Material and Ideational Drivers in EU Policy towards the MENA, 1995-2010. / Van Houwelingen, Pepijn.

2014. 363 p.

Research output: ThesisDoctoral Thesis

Unpublished
  • Pepijn Van Houwelingen

Abstract

The argument advanced in this thesis is that analysis of international relations would benefit from greater consideration of how material and ideational forces coexist in foreign policy. All too often academic studies seek to assert how material or ideational forces ‘trump’ one another, to the detriment of their analysis. In this light we test the hypothesis that the EU’s policies towards the Middle East and North Africa are best explained by a joint dynamic between principled beliefs (pertaining to democracy and human rights) and materialist self-interest. As a causal mechanism to connect these variables to EU behaviour our hypothesis points to the causal beliefs of foreign policy elites, which influence the strategies chosen to pursue objectives. In this manner we propose a theoretical perspective with substantive ideational and material elements, rooted in the ‘soft rationalist’ approach advanced by Goldstein and Keohane (1993). Our engagement with the empirical data reveals a number of challenges that point towards future theoretical refinement, as it is shown that in light of persistent difficulties the EU progressively yielded to short-term pressures in which it was more difficult to trace our independent variables. Yet our main conclusion is that, as hypothesised, EU foreign policy towards the Mediterranean was neither an example of how norms and values lead to the transcendence of self-interests nor a case of disingenuous normative packaging. Thus, the analysis presented in this thesis strengthens the case for a synthesised perspective, suggesting that EU policy towards the MENA has for the most part evinced a marriage of material and ideational drivers under the explicit causal belief that they can be pursued in conjunction with one another. On this basis we formulate a number of recommendations for further theorising on ideational-material interaction in international relations scholarship.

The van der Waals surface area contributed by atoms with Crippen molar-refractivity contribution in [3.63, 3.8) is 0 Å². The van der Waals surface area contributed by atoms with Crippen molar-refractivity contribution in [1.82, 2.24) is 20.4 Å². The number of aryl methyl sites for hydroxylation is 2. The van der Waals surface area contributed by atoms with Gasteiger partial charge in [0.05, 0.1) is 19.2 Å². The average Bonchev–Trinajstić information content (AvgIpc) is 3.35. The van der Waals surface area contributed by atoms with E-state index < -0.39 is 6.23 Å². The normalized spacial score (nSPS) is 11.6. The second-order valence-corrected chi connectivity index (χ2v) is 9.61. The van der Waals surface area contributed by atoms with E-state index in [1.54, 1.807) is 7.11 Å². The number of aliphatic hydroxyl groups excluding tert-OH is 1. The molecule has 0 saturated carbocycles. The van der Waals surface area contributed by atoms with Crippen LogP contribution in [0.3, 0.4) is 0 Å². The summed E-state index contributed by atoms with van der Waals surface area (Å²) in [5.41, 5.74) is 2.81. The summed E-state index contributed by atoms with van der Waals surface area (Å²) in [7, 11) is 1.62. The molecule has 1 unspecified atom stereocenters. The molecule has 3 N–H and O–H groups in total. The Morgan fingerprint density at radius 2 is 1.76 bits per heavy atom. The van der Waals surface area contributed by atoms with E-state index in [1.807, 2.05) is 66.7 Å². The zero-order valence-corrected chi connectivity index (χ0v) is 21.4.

Original languageEnglish
QualificationPh.D.
Awarding Institution
Supervisors/Advisors
Award date1 Nov 2014
Publication statusUnpublished - 2014
This open access research output is licenced under a Creative Commons Attribution-NonCommercial-NoDerivs 3.0 Unported License.

ID: 23152373